It’s not every day that you come across a camera that’s big enough for the photographer to stand in. But that’s what photographer Ross den Otter built for the recent Capture Photography Festival in Vancouver, Canada: he shot portraits from inside a 4x8x8-foot camera obscura.

Unlike in ordinary portrait photography, Den Otter wasn’t able to communicate with his subjects face to face or do photography with his eyes. For the duration of the shoots, he remained inside his dark tar paper camera obscura, capturing his subjects’ likenesses on B&W photo paper by listening.

“For me, it was fascinating that the secondary senses a photographer used when working with a subject provided the strongest clues in these sessions,” Den Otter says. “My sense of vision was removed by using this tool, so my sense of hearing became its proxy.”

“My voice through the wall was the cue to the subject, and my sense of hearing provided my clues to stillness,” he continues. “The sounds of the subject were my only indications of movements; had the sitter moved from the point of focus of the lens? In this process sound became my only indicator.”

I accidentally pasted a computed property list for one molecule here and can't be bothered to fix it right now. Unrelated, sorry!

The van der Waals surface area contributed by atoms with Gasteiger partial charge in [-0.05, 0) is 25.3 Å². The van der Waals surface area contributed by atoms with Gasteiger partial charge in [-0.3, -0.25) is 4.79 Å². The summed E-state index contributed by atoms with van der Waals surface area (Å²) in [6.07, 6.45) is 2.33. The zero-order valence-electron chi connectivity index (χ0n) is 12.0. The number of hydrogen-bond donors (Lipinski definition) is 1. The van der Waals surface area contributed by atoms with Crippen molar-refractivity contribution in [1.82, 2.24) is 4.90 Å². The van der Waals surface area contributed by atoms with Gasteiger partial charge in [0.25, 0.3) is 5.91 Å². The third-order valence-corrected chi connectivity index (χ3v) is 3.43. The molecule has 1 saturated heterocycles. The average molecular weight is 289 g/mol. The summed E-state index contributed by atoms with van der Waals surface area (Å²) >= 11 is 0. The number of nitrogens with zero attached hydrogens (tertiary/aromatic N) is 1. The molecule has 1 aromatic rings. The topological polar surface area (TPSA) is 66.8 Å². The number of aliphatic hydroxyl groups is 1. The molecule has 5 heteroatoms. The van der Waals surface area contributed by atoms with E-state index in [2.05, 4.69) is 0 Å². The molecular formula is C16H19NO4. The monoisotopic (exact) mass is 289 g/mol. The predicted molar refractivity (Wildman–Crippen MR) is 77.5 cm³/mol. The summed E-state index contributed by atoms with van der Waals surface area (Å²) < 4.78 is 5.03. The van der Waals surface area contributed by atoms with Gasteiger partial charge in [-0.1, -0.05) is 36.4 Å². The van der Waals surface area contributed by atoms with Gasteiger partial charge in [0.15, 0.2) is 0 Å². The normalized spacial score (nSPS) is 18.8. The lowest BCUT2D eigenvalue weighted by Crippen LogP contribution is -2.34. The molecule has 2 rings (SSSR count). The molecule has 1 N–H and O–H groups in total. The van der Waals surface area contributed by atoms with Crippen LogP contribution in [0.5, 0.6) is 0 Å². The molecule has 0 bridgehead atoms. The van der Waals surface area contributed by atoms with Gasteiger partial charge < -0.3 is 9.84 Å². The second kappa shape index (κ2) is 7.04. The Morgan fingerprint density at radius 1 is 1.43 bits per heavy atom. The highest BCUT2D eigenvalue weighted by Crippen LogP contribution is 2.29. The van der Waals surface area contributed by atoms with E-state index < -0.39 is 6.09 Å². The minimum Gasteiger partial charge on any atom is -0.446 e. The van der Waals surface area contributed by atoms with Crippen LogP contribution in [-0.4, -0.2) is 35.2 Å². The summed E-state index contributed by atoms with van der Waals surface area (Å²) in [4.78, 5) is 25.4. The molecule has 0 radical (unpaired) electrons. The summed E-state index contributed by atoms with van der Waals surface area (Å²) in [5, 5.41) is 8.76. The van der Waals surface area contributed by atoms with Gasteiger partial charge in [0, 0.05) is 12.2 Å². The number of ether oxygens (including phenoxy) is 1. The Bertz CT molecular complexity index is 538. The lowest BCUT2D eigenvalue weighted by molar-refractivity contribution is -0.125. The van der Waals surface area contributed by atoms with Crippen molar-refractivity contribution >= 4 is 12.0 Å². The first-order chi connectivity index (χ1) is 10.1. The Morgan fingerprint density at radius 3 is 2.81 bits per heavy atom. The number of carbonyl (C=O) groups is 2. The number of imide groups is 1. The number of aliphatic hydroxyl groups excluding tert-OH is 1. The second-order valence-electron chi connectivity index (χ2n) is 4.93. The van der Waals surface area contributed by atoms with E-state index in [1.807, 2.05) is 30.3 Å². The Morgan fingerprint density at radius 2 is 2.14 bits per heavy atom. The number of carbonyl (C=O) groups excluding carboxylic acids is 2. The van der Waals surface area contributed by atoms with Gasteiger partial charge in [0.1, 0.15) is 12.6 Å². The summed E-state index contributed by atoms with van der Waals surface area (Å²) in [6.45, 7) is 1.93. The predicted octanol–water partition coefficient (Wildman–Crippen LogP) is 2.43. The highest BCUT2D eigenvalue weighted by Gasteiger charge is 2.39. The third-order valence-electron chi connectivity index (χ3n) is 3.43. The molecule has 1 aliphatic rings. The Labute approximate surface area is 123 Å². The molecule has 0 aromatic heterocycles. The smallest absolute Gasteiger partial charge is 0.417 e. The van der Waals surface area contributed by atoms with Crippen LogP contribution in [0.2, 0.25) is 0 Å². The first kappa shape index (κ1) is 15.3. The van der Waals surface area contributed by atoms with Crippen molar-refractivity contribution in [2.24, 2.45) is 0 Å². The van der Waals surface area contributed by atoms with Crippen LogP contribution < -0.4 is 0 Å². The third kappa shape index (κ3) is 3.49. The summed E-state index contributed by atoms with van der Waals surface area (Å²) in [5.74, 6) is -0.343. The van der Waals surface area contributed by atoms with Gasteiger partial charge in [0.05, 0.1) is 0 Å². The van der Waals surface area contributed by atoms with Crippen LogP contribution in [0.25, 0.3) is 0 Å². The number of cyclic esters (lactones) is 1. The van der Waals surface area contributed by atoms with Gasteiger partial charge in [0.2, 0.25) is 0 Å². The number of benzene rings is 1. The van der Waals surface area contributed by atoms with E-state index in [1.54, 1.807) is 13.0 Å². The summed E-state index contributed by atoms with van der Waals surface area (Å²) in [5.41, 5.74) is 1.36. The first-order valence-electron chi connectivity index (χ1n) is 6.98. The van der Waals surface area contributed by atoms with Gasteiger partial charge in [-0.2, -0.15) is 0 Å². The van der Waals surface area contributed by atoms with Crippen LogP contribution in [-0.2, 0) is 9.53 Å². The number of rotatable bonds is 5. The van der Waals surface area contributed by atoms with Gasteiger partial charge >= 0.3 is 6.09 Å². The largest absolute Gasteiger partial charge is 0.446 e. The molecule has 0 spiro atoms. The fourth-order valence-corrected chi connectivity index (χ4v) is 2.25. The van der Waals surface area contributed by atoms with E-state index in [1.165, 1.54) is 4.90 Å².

Here are some of the photos he shot while standing inside the pitch black box:









Finally, here’s a 6.5-minute video in which Den Otter talks about this project and offers a behind-the-scenes look:

You can find more of Den Otter’s work on his website.


Image credits: Photographs by Ross den Otter and used with permission




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